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Tuesday, December 9, 2014

Cracker Performs an Intimate, Stripped-Down Set at Euclid Records: Review

Posted By on Tue, Dec 9, 2014 at 5:17 AM

Page 2 of 2

They set up quickly on a stage at the back of the shop, and fans crowded in between the rows of albums. One guy moved up into the middle of the crowd with his black duffel, from which he extracted a field recording set-up, planting a tower with dual microphones in the middle of an aisle like this was the fucking Grateful Dead.

"Hey, we're Cracker," Lowery said into his mic a minute later, and the band started up with "Almond Grove," a track from the new album.

It was a stripped-down version of the group -- just Lowery on acoustic guitar, Hickman on lead and a guy they called "Pistol" playing pedal steel. The arrangement was well-suited to the country setlist; the room's warm acoustics complemented Lowery's guitar, and the cry of the pedal steel sounded high and lonesome. Fifty or so people bobbed along to the music, and it had the atmosphere of a big coffee shop show.

The band played three more tunes, and Lowery thanked everyone for coming out. There was a slight disappointment in the air. He turned to the other guys, and we could hear him say, "Let's play two more."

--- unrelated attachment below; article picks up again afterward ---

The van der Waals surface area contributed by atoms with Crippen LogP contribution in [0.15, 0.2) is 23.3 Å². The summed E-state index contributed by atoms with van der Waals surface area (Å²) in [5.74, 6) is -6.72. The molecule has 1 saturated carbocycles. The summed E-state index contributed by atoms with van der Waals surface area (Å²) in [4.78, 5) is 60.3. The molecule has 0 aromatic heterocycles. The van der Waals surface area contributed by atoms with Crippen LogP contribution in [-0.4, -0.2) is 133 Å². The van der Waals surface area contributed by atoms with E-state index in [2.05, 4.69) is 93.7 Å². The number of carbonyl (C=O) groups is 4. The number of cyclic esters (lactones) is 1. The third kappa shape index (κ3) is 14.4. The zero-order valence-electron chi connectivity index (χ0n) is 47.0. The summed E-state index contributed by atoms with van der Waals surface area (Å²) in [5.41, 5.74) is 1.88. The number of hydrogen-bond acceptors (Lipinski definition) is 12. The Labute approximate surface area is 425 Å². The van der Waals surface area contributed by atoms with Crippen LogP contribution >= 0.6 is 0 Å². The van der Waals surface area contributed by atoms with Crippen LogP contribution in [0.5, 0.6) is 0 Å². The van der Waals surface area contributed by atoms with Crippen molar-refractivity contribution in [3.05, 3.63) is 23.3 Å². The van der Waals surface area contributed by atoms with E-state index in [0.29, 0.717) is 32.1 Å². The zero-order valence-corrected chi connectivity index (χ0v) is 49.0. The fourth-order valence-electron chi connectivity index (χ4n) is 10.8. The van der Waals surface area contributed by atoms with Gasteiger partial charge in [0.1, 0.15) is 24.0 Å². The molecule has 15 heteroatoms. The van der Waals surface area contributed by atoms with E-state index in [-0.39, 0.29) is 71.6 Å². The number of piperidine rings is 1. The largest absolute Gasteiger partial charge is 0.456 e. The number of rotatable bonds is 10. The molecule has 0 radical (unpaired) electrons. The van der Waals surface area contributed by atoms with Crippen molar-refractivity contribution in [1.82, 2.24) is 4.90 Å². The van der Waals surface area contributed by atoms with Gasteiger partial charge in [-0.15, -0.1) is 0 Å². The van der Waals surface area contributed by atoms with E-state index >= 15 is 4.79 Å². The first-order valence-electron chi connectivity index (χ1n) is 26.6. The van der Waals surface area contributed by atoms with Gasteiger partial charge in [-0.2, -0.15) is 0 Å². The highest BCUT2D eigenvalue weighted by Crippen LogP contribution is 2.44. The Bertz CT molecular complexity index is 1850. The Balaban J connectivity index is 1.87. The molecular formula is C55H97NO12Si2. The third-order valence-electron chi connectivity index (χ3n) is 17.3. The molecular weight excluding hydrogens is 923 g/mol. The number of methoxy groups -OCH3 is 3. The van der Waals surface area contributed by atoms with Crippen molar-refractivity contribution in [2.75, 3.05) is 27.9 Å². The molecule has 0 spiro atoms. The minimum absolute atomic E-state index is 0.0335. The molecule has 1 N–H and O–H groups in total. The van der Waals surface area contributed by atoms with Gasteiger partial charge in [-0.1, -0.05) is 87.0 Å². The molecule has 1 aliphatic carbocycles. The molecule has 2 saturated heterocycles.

"All right, here's another hit," he said into the mic, softly fingerpicking a familiar set of chords. "I don't know what the world may need, but I'm sure as hell that it starts with me," he sang.

The room took on new energy. Lowery and Hickman built it, strumming harder, and Lowery ripped into the mic with those classic cynical lines: "What the world needs now is a new Frank Sinatra, so I can get you in bed!"

Finally, that sound was there. The one that made the group famous, and that always draws me back. Cracker has performed it for over twenty years, but "Teen Angst" still kicks ass. Lowery's voice was earnest and intense, with a gravelly razor-blade rasp that gave me goosebumps. The crowd cheered wildly as the band finished, everyone tingling with excitement.

The group signed autographs for about twenty minutes, and then their taxi returned to whisk them away. We left too, and as we got in the car, I asked my dad what he'd thought.

"Oh, they were pretty good," he said, looking out the window.


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